A leading figure inside the ruling Zanu-PF party in Zimbabwe is planning to mount a challenge to the leadership of Robert Mugabe, the BBC can confirm.
Simba Makoni was once finance minister under Mr Mugabe but now looks set to run against him in national elections expected in March.
The BBC's John Simpson confirmed the news while under cover in Zimbabwe.
Mr Makoni is seen as a moderate within Zanu-PF but the party has already said Mr Mugabe will be its candidate.
Our correspondent reports that there is growing opposition to Mr Mugabe from within the ranks of his own party.
Although there is serious discontent at Mr Mugabe's dictatorial style of leadership within the general population, our correspondent says, a popular uprising seems unlikely due to the harsh repression of opposition in Zimbabwe.
BBC News is banned in Zimbabwe - though widely watched on satellite TV - so our correspondent spent his week-long visit to the country under cover.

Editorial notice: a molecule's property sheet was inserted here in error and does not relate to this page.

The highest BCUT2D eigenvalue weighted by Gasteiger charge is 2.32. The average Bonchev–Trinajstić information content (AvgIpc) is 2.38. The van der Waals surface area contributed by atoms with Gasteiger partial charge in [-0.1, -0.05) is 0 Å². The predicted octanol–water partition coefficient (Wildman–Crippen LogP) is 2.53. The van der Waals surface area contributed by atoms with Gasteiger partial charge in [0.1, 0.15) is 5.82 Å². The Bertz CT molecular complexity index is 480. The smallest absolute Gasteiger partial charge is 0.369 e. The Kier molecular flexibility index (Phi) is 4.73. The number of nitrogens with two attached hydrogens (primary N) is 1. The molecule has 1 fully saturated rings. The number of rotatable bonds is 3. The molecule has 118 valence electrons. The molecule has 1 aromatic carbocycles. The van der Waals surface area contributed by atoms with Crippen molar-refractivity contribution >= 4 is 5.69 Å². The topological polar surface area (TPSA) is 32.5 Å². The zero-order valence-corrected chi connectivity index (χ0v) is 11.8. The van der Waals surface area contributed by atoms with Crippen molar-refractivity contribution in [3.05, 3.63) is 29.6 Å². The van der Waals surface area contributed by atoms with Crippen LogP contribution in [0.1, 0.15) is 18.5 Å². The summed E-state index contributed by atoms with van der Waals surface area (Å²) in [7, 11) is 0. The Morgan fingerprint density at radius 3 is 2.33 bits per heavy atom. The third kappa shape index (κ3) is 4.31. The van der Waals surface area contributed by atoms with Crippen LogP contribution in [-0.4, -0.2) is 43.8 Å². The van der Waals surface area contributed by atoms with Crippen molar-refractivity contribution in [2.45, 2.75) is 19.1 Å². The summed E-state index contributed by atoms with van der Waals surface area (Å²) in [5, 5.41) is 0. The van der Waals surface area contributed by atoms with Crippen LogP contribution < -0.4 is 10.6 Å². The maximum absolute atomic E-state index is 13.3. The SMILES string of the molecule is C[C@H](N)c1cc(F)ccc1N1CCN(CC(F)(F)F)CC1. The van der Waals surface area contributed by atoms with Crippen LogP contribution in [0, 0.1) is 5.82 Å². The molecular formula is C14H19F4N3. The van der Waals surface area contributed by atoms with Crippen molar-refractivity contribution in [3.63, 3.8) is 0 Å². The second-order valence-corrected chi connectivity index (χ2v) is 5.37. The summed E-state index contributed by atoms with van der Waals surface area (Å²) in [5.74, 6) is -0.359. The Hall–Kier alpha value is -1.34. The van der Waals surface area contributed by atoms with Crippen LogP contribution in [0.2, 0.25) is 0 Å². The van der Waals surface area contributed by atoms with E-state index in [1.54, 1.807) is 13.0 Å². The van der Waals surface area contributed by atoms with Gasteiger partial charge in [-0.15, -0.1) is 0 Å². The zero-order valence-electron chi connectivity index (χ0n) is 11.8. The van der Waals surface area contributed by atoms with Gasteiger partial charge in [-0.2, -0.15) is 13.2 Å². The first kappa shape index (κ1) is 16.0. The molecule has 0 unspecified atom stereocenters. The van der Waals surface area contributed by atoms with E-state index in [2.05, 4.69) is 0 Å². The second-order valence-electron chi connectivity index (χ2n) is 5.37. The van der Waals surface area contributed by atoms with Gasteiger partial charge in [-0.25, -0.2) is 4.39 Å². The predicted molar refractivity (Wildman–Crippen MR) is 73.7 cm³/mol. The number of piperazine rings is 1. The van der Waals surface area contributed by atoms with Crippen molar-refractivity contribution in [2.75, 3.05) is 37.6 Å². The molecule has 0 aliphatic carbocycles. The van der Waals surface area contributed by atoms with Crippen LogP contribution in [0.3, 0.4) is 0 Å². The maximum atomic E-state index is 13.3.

He reports that much of life in Zimbabwe now consists of waiting - at the bank for banknotes amid galloping inflation, at the petrol stations for fuel, and in lines for food.
He says people are also waiting to see what happens politically in 2008.
Mr Makoni is seen as a reformer and a moderate
The economic crisis has, in some senses, served Mr Mugabe well, our correspondent says - making Zimbabweans ever more dependent on the state and strengthening government control of the populace.
Mr Makoni has been mentioned as a possible compromise candidate between different Zanu-PF factions and even the opposition for many years.
However, while he is well respected among the political classes, correspondents say he does not have a strong grass-roots support base.
After being sacked as finance minister in 2002, he moved to South Africa.
Political commentator John Makumbe last week said reports that Mr Makoni was launching his own presidential campaign were "the joke of the year that we didn't expect so soon".